Nikon FA

The Nikon FA was produced by Nippon Kogaku from 1983 to 1987. It was designed as a mid-range camera with high-end features for serious amateur photographers. The most sophisticated feature is the matrix metering system, which uses five separate metering sensors to determine the optimal exposure settings for a given scene. The FA was also the first SLR to feature three sophisticated electronic metering modes: Matrix, Center-Weighted, and Spot.

  1. Matrix metering: With the new AMP (Automatic Multi-Pattern) meter with a built-in microprocessor, the camera analyzes the brightness, contrast, and color of the scene and uses this information to determine the correct exposure.
  2. Center-Weighted metering: This metering mode measures the average light intensity in the center of the frame, giving more weight to the area around the center of the frame. This is useful when you want to prioritize the exposure settings for the center of the frame.
  3. Spot metering: Spot metering allows you to measure the light intensity at a specific point in the scene, typically in the center of the frame. This mode is useful when you want to measure the light for a particular subject or area in the frame, rather than the entire scene.

The Nikon FA’s metering system is highly regarded for its accuracy and versatility, and it was one of the most advanced metering systems of its time. The camera also features a shutter speed range of 1/4000th of a second to 8 seconds, plus bulb mode. As with other Nikon cameras at the time, the FA is compatible with a wide range of lenses, including the popular Nikon F-mount lenses. The FA is a highly regarded camera among film photographers and is a classic example of 1980s-era camera design and technology. Unlike Nikon’s other budget-friendly F-series cameras, the FA has a plastic top plate with fiberglass reinforced polycarbonate for black bodies, and acrylonitrile-butadiene-styrene (ABS) for the chrome bodies. The FA also has a bearing-mounted, honeycomb patterned, titanium-bladed shutter which allows for the faster shutter speeds.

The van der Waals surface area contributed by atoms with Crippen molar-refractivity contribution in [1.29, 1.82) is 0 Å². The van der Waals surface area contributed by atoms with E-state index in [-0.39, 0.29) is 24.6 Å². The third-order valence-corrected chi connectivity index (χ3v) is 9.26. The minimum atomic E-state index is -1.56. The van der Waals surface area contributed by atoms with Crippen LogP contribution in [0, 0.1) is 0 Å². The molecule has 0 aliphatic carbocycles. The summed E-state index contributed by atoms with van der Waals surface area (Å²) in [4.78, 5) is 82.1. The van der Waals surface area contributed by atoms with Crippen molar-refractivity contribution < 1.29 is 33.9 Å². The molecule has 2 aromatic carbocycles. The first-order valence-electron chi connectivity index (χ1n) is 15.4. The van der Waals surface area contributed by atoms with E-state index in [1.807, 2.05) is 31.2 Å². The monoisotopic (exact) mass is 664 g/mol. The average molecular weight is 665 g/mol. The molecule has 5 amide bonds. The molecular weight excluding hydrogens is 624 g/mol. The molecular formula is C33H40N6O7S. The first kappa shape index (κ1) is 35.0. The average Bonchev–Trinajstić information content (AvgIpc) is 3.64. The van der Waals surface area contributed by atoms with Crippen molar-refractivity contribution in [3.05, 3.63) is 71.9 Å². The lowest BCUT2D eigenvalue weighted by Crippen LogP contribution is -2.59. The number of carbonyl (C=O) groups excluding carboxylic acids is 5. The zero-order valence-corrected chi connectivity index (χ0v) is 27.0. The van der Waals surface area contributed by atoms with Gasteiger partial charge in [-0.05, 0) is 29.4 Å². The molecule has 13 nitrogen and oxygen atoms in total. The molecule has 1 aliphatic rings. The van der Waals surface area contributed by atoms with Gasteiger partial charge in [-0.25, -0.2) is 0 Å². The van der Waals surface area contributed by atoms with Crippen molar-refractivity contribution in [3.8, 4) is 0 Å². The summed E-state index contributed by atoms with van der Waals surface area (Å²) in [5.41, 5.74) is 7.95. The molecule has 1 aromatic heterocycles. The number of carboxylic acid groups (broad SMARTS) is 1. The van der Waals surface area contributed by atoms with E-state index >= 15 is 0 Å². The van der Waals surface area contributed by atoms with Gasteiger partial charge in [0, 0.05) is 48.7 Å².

• Film format: 35mm film (36mm x 24mm)
  • Lens mount: Nikon F mount (with AI coupling)
  • Shutter speed range: 1/4000s to 8s, plus bulb mode
  • Exposure modes: Programmed Auto (P), Aperture Priority (A), Shutter Priority (S), Manual (M)
  • Metering system: TTL full-aperture exposure metering with 5-segment matrix, center-weighted, and spot metering modes
  • Exposure compensation: +/- 2 EV in 1/3 EV steps
  • ISO range: ISO 12 to ISO 3200 (DX-coded films) or ISO 6 to ISO 6400 (manual setting)
  • Flash sync: X-sync at 1/250s
  • Viewfinder: Fixed eye-level pentaprism with 0.84x magnification and 93% coverage
  • Self-timer: 10-second delay
  • Power: Two 1.5V LR44 or SR44 button batteries
  • Weight: 625 g/1.38 lbs.

My son found this camera at a local thrift store for $35 without a lens. Overall, the camera is in great condition. KEH would probably rate this camera as “Like New Minus.” The only accessory it came with was the unused Nikon neck strap. Like most cameras of this age, I had to replace the light seals and the mirror bumper before using it. For my initial test roll, I went to a local car show at the Ogden Airport and then the Hill Aerospace Museum in Roy, Utah. I knew that being outside in the sunlight, I would be taking advantage of the faster shutter speeds with the Fomapan Profi Line 100 ISO film. The lens I chose to use was the Nikkor 35-200mm f/3.5.

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